Are you or someone you know experiencing emotional distress? Have you considered cognitive behavioral therapy (CBT)? Cognitive behavioral therapy is identified on the Mayo Clinic website as an “often preferred type of psychotherapy” for sleep disorders, sexual disorders, depression, bipolar disorders, anxiety disorders, phobia, and obsessive-compulsive disorder (OCD). The therapy is promoted because it can assist individuals in identifying and coping with emotional issues quickly. In addition, the therapy typically is shorter, more structured, and can be combined with other treatment.1
Do you think cognitive behavior therapy is a good option or do you need more information? According to the National Alliance on Mental Illness (NAMI) website, CBT explores relationships between thoughts, feelings, and behavior. The therapist and the patient work together to change patterns of thinking and improve coping. Negative beliefs are looked at as hypotheses instead of facts and are tested by “running experiments." A patient can expect homework while working with the therapist. NAMI identifies CBT as a scientifically studied treatment option that changes brain activity of people with mental illness: including mood disorders, anxiety disorders, personality disorders, eating disorders, sleep disorder, and psychotic disorders. For some patients, CBT is promoted to be as beneficial as antidepressants and can be recommended in addition to medication for better outcomes.2
Sound like a great treatment option for individuals experiencing emotional issues? Are there any disadvantages? Addictions.com identified the three following disadvantages of behavioral cognitive therapy:
- Requires full and active participation from the patient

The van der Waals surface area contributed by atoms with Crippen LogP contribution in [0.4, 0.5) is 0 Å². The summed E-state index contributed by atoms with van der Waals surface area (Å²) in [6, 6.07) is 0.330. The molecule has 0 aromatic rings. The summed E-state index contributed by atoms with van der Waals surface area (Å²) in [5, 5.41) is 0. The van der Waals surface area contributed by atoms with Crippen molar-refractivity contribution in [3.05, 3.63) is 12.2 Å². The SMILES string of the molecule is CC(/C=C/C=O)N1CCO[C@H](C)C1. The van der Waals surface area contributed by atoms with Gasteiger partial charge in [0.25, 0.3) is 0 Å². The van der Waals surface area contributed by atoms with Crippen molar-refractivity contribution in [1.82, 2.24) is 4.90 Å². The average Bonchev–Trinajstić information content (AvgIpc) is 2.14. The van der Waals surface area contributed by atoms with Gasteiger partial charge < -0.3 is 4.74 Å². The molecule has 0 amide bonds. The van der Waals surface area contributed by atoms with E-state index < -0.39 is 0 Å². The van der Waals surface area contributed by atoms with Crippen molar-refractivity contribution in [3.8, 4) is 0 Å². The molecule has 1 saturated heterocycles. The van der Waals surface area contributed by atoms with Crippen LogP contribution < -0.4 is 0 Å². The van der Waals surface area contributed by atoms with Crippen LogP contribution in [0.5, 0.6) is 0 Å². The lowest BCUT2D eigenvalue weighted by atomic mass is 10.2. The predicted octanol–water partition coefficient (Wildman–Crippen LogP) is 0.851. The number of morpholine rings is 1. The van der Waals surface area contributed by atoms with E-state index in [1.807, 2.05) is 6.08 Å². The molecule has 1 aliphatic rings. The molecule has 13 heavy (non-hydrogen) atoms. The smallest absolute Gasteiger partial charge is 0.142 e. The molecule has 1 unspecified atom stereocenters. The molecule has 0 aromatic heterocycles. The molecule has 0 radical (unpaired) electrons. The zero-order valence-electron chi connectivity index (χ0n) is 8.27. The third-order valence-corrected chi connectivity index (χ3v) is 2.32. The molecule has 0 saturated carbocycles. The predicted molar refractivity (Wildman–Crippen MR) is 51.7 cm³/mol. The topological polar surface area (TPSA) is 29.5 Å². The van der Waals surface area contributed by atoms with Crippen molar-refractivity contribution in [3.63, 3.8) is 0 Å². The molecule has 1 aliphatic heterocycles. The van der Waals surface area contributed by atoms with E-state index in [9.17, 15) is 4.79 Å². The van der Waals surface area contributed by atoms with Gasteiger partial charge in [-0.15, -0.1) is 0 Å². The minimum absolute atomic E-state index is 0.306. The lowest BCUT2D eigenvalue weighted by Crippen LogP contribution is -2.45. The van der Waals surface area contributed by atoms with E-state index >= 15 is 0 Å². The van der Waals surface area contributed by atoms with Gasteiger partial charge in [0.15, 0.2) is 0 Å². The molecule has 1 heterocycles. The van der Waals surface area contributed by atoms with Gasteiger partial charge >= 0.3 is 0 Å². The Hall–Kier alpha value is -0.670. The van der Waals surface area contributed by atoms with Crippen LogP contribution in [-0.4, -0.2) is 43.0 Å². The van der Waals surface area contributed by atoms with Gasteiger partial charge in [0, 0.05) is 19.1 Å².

- May be difficult to motivate some patients to commit to the treatment
- Does not look much into issues from a person’s past3
So, CBT is a good option for many, but not for all. For individuals who are experiencing sleep disorders, sexual disorders, depression, bipolar disorders, anxiety disorders, phobia, obsessive-compulsive disorder (OCD), mood disorders, personality disorders, eating disorders, and psychotic disorders, CBT is often a viable option that could be as beneficial as antidepressants. This option suits patients with emotional issues who are able to commit and participate. Homework is required. The structure and timeframe of CBT serve as incentives for this type of treatment.
As each individual has unique needs CBT may not be the right approach for everyone. Individuals who experience mental health challenges may want to speak with their primary care health provider about their needs and challenges, discuss resources and supports, and therapy options (when applicable). If you are concerned about a friend or family member, your primary care provider may also have supports or strategies to help you as well.
CBT is not a good option for patients who are not motivated or unable to participate in the treatment process. CBT is not designed to assist patients who have unresolved issues from their past that are barriers to their current emotional stability.
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